Japanese Intonation Is NOT Mad Easy
Just because you can make all of the sounds in this language does not mean that you can pronounce it as well as the late Tokugawa Ieyasu. This guy:
If you hear a native speaker of Japanese, you may notice that their language has a certain rhythm to it.
It goes up; it goes down. Some words are spaced differently than others. And, yeah—it’s not easy. To quote the illustrious Tae Kim’s A Guide to Japanese Grammar:
Every character in Hiragana (and the Katakana equivalent) corresponds to a [vowel] or [consonant + vowel] syllable sound with the single exception of the 「ん」 and 「ン」 characters… This system of letter for each syllable sound makes pronunciation absolutely clear with no ambiguities. However, the simplicity of this system does not mean that pronunciation in Japanese is simple. In fact, the rigid structure of the fixed syllable sound in Japanese creates the challenge of learning proper intonation.
Intonation of high and low pitches is a crucial aspect of the spoken language. For example, homophones can have different pitches of low and high tones resulting in a slightly different sound despite sharing the same pronunciation. The biggest obstacle for obtaining proper and natural sounding speech is incorrect intonation. Many students often speak without paying attention to the correct enunciation of pitches making speech sound unnatural (the classic foreigner's accent). It is not practical to memorize or attempt to logically create rules for pitches, especially since it can change depending on the context or the dialect.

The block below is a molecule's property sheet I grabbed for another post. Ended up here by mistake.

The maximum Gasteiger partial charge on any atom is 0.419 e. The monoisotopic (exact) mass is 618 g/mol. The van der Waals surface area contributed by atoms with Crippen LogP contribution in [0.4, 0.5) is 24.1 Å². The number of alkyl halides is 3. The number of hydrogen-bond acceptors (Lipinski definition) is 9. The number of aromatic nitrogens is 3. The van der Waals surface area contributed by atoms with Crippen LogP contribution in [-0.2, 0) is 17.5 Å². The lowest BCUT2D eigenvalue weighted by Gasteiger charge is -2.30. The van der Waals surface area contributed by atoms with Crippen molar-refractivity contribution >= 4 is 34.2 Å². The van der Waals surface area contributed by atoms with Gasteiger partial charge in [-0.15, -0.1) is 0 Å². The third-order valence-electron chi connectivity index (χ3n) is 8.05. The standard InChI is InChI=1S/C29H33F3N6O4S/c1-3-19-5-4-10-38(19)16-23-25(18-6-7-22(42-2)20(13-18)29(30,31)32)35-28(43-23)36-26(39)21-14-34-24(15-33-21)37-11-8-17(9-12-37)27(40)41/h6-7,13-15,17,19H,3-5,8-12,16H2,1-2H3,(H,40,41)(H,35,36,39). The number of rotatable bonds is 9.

The only practical approach is to get the general sense of pitches by mimicking native Japanese speakers with careful listening and practice.
Mastering the intonation of Japanese is extremely important if you want people to respect your Japanese ability and, most importantly, stop speaking English to you. It’s not the kind of thing that you’ll master overnight, so I won’t be able to teach you all of the intricacies of Japanese intonation in this guide. There are a few things worth pointing out, though…